Eight people were prevented from illegally collecting scrap metal last week as council and police officers effected a joint operation.
During National Scrap Metal Week (May 28 to June 3), Cherwell District Council’s enforcement officers and their colleagues from Thames Valley Police seized an illegal scrap metal collector’s vehicle and fined another dealer £300 for incorrect insurance.
Officers reprimanded another individual for making collections using a vehicle without valid insurance and for collections made outside of the district in which they were licensed.
A further three collectors were reprimanded for not meeting the conditions of their licenses. Two more are being investigated with a view to making prosecutions and could face an unlimited fine if found guilty at court.
Cllr Andrew McHugh, Cherwell’s executive member with responsibility for licensing, said: “This successful operation shows how seriously the council takes illegal scrap metal dealing and that we will not hesitate to take enforcement action when it’s required.
“It is easy for dealers to apply for a licence with the council and consumers are increasingly vigilant when it comes to asking dealers for their licence.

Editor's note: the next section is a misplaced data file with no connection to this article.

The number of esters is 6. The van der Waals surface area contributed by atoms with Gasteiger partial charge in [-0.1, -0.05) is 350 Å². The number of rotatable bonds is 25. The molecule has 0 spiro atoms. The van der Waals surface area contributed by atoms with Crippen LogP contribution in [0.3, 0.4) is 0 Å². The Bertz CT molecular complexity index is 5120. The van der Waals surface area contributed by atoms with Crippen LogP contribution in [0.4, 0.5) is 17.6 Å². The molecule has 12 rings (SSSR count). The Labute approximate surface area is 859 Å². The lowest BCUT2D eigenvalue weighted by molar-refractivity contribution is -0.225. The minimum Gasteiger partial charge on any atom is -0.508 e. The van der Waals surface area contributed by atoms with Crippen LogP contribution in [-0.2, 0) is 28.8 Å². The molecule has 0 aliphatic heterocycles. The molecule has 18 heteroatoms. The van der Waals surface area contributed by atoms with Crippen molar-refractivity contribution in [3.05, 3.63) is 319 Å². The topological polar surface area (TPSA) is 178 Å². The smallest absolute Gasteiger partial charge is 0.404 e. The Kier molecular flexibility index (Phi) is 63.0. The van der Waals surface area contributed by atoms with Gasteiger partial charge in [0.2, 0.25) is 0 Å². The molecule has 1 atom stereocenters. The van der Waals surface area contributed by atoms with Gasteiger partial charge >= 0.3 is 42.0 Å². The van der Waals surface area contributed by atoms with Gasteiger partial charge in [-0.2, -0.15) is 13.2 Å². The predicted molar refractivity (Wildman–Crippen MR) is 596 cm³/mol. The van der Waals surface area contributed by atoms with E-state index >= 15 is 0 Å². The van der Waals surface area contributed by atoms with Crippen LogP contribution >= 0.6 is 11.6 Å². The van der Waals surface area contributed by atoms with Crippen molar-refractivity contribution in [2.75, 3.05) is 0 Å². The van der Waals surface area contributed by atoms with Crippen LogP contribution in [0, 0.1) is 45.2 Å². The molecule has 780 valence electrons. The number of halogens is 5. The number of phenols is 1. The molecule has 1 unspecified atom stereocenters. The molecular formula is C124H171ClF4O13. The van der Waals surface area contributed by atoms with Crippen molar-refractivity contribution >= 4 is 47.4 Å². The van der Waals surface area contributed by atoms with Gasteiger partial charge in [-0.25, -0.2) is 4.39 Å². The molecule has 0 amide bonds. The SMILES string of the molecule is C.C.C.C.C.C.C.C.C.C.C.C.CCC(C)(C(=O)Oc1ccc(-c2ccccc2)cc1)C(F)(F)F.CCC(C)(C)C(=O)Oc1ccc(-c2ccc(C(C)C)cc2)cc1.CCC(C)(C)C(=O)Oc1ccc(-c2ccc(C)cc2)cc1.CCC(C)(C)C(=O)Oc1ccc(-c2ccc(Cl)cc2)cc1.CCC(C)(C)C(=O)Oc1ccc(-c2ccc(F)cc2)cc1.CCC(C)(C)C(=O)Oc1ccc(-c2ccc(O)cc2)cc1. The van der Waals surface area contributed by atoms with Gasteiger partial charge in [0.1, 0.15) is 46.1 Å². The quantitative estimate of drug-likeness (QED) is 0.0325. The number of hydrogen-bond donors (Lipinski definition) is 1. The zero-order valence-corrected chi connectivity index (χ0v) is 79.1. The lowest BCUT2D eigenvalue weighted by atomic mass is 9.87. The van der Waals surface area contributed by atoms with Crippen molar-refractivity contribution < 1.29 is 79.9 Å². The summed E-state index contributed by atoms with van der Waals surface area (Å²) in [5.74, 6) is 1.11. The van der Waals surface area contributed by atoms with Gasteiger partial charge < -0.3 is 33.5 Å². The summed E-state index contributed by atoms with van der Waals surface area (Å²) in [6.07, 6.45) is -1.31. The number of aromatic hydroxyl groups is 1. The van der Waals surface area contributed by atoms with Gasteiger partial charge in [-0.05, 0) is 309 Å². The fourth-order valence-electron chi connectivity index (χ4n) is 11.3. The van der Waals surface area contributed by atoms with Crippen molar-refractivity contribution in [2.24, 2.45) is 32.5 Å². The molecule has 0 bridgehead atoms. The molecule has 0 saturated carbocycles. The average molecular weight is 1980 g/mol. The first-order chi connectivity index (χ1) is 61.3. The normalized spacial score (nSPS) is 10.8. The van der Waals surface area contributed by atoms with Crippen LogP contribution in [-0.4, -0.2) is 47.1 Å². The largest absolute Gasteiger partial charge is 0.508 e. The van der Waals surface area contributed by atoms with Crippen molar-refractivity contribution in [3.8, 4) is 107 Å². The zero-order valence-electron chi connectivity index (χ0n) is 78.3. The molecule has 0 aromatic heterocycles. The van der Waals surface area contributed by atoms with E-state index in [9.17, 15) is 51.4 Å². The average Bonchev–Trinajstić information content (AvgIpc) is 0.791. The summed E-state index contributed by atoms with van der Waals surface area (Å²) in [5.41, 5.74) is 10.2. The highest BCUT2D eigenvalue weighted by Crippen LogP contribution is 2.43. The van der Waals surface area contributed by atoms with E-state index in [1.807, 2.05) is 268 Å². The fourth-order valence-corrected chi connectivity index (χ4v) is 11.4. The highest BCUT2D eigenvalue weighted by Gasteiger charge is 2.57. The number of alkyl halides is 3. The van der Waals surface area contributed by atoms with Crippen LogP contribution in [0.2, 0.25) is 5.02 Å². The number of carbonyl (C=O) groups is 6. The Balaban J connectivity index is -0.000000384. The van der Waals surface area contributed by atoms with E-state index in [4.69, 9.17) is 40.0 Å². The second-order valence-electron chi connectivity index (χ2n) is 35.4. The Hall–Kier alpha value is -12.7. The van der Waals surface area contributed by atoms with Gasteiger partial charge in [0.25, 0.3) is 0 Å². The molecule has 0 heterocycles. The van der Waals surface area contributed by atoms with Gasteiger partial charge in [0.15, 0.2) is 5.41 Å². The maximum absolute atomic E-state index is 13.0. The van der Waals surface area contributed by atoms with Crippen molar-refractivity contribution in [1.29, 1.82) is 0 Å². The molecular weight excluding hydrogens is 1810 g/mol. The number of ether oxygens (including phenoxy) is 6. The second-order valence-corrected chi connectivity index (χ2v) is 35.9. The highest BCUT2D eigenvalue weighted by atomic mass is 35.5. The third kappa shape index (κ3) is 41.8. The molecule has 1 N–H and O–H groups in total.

“When you factor in the fines that can be issued for illegal dealing, and the potential for prosecutions, getting properly licenced really is a win-win for would-be scrap metal collectors.”
Individuals and companies who collect or deal in scrap metal must contact Cherwell District Council to apply for a licence, which costs £270 for mobile collectors or £455 for dealers operating from a site.
Applicants will undergo a series of checks, including a Criminal Records check, and if approved, a licence will be granted which will be valid for three years.
If approached by a scrap dealer, or anyone else offering to remove waste, residents should request proof of their license before allowing them to take the unwanted items away.
Under the Environmental Protection Act 1990, residents have a duty of care to ensure their waste is properly disposed of. A £1,000 fine can be meted out to anyone found to be the owner of flytipped waste.